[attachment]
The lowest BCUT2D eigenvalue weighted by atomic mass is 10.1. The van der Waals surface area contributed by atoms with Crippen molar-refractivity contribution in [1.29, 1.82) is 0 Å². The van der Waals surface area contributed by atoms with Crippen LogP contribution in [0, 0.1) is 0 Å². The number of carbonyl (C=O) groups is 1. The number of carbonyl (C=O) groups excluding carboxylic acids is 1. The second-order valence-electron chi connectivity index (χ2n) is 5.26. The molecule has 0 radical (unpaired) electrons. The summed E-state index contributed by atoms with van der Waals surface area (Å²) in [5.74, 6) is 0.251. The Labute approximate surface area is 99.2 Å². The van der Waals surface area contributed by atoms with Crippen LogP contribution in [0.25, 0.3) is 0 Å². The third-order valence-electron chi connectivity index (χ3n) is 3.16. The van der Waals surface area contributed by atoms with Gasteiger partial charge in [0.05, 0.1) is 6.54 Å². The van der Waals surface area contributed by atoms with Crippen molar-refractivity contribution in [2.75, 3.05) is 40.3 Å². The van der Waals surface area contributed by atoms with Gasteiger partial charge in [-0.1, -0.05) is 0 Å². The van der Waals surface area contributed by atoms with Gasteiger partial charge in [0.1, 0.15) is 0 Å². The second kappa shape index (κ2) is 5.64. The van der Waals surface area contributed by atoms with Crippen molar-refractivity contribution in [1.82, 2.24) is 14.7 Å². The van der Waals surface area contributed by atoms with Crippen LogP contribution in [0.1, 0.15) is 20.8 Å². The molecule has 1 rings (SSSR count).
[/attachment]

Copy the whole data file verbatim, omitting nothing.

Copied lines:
The lowest BCUT2D eigenvalue weighted by atomic mass is 10.1. The van der Waals surface area contributed by atoms with Crippen molar-refractivity contribution in [1.29, 1.82) is 0 Å². The van der Waals surface area contributed by atoms with Crippen LogP contribution in [0, 0.1) is 0 Å². The number of carbonyl (C=O) groups is 1. The number of carbonyl (C=O) groups excluding carboxylic acids is 1. The second-order valence-electron chi connectivity index (χ2n) is 5.26. The molecule has 0 radical (unpaired) electrons. The summed E-state index contributed by atoms with van der Waals surface area (Å²) in [5.74, 6) is 0.251. The Labute approximate surface area is 99.2 Å². The van der Waals surface area contributed by atoms with Crippen LogP contribution in [0.25, 0.3) is 0 Å². The third-order valence-electron chi connectivity index (χ3n) is 3.16. The van der Waals surface area contributed by atoms with Gasteiger partial charge in [0.05, 0.1) is 6.54 Å². The van der Waals surface area contributed by atoms with Crippen molar-refractivity contribution in [2.75, 3.05) is 40.3 Å². The van der Waals surface area contributed by atoms with Gasteiger partial charge in [-0.1, -0.05) is 0 Å². The van der Waals surface area contributed by atoms with Gasteiger partial charge in [0.1, 0.15) is 0 Å². The second kappa shape index (κ2) is 5.64. The van der Waals surface area contributed by atoms with Crippen molar-refractivity contribution in [1.82, 2.24) is 14.7 Å². The van der Waals surface area contributed by atoms with Crippen LogP contribution in [0.1, 0.15) is 20.8 Å². The molecule has 1 rings (SSSR count).